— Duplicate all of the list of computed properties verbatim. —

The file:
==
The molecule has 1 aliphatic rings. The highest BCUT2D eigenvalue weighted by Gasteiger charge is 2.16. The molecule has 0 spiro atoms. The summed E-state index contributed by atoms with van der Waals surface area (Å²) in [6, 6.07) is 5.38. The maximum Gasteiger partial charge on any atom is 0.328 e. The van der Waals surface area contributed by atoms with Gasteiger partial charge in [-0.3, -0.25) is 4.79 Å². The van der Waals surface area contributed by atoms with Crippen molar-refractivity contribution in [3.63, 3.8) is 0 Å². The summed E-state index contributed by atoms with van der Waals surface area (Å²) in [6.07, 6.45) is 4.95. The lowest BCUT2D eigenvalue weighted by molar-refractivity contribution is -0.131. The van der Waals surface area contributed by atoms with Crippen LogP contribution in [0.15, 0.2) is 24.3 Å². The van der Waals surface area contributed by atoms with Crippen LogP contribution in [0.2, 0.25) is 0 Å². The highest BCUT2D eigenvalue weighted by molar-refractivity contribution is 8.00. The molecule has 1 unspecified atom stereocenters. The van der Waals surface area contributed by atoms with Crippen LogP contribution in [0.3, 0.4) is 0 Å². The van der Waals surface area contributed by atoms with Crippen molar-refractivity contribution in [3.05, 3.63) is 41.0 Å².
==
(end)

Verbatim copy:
The molecule has 1 aliphatic rings. The highest BCUT2D eigenvalue weighted by Gasteiger charge is 2.16. The molecule has 0 spiro atoms. The summed E-state index contributed by atoms with van der Waals surface area (Å²) in [6, 6.07) is 5.38. The maximum Gasteiger partial charge on any atom is 0.328 e. The van der Waals surface area contributed by atoms with Gasteiger partial charge in [-0.3, -0.25) is 4.79 Å². The van der Waals surface area contributed by atoms with Crippen molar-refractivity contribution in [3.63, 3.8) is 0 Å². The summed E-state index contributed by atoms with van der Waals surface area (Å²) in [6.07, 6.45) is 4.95. The lowest BCUT2D eigenvalue weighted by molar-refractivity contribution is -0.131. The van der Waals surface area contributed by atoms with Crippen LogP contribution in [0.15, 0.2) is 24.3 Å². The van der Waals surface area contributed by atoms with Crippen LogP contribution in [0.2, 0.25) is 0 Å². The highest BCUT2D eigenvalue weighted by molar-refractivity contribution is 8.00. The molecule has 1 unspecified atom stereocenters. The van der Waals surface area contributed by atoms with Crippen LogP contribution in [0.3, 0.4) is 0 Å². The van der Waals surface area contributed by atoms with Crippen molar-refractivity contribution in [3.05, 3.63) is 41.0 Å².